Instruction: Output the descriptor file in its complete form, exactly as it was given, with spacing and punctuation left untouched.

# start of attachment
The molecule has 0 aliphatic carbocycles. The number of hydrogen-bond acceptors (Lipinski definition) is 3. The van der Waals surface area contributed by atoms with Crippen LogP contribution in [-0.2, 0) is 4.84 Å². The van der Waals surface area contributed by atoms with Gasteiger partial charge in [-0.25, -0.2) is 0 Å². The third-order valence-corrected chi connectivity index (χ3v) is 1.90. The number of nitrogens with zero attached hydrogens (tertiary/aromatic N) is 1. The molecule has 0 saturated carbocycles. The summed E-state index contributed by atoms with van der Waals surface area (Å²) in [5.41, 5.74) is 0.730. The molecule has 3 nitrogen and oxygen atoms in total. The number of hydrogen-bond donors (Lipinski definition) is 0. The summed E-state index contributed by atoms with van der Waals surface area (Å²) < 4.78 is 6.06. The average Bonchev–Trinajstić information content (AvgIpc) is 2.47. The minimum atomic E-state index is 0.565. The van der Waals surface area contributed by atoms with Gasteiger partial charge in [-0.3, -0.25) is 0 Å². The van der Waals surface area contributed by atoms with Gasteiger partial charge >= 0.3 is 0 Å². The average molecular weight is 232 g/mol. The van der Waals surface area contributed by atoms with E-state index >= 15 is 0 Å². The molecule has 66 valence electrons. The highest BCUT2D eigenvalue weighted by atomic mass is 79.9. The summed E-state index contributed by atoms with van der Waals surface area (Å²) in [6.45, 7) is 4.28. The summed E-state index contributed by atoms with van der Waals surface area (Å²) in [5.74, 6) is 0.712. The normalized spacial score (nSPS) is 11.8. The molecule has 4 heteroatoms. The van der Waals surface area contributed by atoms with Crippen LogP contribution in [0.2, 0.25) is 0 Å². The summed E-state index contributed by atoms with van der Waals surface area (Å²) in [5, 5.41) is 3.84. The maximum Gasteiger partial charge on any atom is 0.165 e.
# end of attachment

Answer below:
The molecule has 0 aliphatic carbocycles. The number of hydrogen-bond acceptors (Lipinski definition) is 3. The van der Waals surface area contributed by atoms with Crippen LogP contribution in [-0.2, 0) is 4.84 Å². The van der Waals surface area contributed by atoms with Gasteiger partial charge in [-0.25, -0.2) is 0 Å². The third-order valence-corrected chi connectivity index (χ3v) is 1.90. The number of nitrogens with zero attached hydrogens (tertiary/aromatic N) is 1. The molecule has 0 saturated carbocycles. The summed E-state index contributed by atoms with van der Waals surface area (Å²) in [5.41, 5.74) is 0.730. The molecule has 3 nitrogen and oxygen atoms in total. The number of hydrogen-bond donors (Lipinski definition) is 0. The summed E-state index contributed by atoms with van der Waals surface area (Å²) < 4.78 is 6.06. The average Bonchev–Trinajstić information content (AvgIpc) is 2.47. The minimum atomic E-state index is 0.565. The van der Waals surface area contributed by atoms with Gasteiger partial charge in [-0.3, -0.25) is 0 Å². The van der Waals surface area contributed by atoms with Gasteiger partial charge >= 0.3 is 0 Å². The average molecular weight is 232 g/mol. The van der Waals surface area contributed by atoms with E-state index >= 15 is 0 Å². The molecule has 66 valence electrons. The highest BCUT2D eigenvalue weighted by atomic mass is 79.9. The summed E-state index contributed by atoms with van der Waals surface area (Å²) in [6.45, 7) is 4.28. The summed E-state index contributed by atoms with van der Waals surface area (Å²) in [5.74, 6) is 0.712. The normalized spacial score (nSPS) is 11.8. The molecule has 4 heteroatoms. The van der Waals surface area contributed by atoms with Crippen LogP contribution in [0.2, 0.25) is 0 Å². The summed E-state index contributed by atoms with van der Waals surface area (Å²) in [5, 5.41) is 3.84. The maximum Gasteiger partial charge on any atom is 0.165 e.